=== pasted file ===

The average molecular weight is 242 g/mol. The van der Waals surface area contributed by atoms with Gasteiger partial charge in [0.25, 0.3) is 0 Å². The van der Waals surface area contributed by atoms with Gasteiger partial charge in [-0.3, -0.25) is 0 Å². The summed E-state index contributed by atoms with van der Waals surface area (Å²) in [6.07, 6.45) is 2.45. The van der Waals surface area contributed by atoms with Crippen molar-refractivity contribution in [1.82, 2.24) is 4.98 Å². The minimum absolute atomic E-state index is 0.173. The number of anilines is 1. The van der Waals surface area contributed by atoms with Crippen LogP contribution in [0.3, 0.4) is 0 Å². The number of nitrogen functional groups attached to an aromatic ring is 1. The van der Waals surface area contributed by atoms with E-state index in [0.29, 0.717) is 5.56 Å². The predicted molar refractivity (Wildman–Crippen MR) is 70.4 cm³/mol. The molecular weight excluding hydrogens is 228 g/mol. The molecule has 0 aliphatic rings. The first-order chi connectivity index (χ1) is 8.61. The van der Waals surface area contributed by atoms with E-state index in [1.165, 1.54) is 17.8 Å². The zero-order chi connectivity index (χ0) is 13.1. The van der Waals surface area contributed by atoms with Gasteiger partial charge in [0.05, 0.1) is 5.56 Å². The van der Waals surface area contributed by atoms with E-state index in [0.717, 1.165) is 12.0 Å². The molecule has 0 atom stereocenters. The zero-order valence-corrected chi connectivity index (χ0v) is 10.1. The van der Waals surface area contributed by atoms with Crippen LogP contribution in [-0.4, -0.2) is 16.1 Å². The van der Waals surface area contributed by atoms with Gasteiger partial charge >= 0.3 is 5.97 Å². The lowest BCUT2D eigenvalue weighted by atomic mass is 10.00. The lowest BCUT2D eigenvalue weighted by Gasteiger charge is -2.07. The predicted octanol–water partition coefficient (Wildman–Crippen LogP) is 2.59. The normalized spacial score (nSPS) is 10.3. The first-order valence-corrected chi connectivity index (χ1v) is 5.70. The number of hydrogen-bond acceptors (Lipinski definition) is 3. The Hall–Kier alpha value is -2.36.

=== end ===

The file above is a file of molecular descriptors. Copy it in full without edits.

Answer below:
The average molecular weight is 242 g/mol. The van der Waals surface area contributed by atoms with Gasteiger partial charge in [0.25, 0.3) is 0 Å². The van der Waals surface area contributed by atoms with Gasteiger partial charge in [-0.3, -0.25) is 0 Å². The summed E-state index contributed by atoms with van der Waals surface area (Å²) in [6.07, 6.45) is 2.45. The van der Waals surface area contributed by atoms with Crippen molar-refractivity contribution in [1.82, 2.24) is 4.98 Å². The minimum absolute atomic E-state index is 0.173. The number of anilines is 1. The van der Waals surface area contributed by atoms with Crippen LogP contribution in [0.3, 0.4) is 0 Å². The number of nitrogen functional groups attached to an aromatic ring is 1. The van der Waals surface area contributed by atoms with E-state index in [0.29, 0.717) is 5.56 Å². The predicted molar refractivity (Wildman–Crippen MR) is 70.4 cm³/mol. The molecular weight excluding hydrogens is 228 g/mol. The molecule has 0 aliphatic rings. The first-order chi connectivity index (χ1) is 8.61. The van der Waals surface area contributed by atoms with E-state index in [1.165, 1.54) is 17.8 Å². The zero-order chi connectivity index (χ0) is 13.1. The van der Waals surface area contributed by atoms with Gasteiger partial charge in [0.05, 0.1) is 5.56 Å². The van der Waals surface area contributed by atoms with E-state index in [0.717, 1.165) is 12.0 Å². The molecule has 0 atom stereocenters. The zero-order valence-corrected chi connectivity index (χ0v) is 10.1. The van der Waals surface area contributed by atoms with Crippen LogP contribution in [-0.4, -0.2) is 16.1 Å². The van der Waals surface area contributed by atoms with Gasteiger partial charge >= 0.3 is 5.97 Å². The lowest BCUT2D eigenvalue weighted by atomic mass is 10.00. The lowest BCUT2D eigenvalue weighted by Gasteiger charge is -2.07. The predicted octanol–water partition coefficient (Wildman–Crippen LogP) is 2.59. The normalized spacial score (nSPS) is 10.3. The first-order valence-corrected chi connectivity index (χ1v) is 5.70. The number of hydrogen-bond acceptors (Lipinski definition) is 3. The Hall–Kier alpha value is -2.36.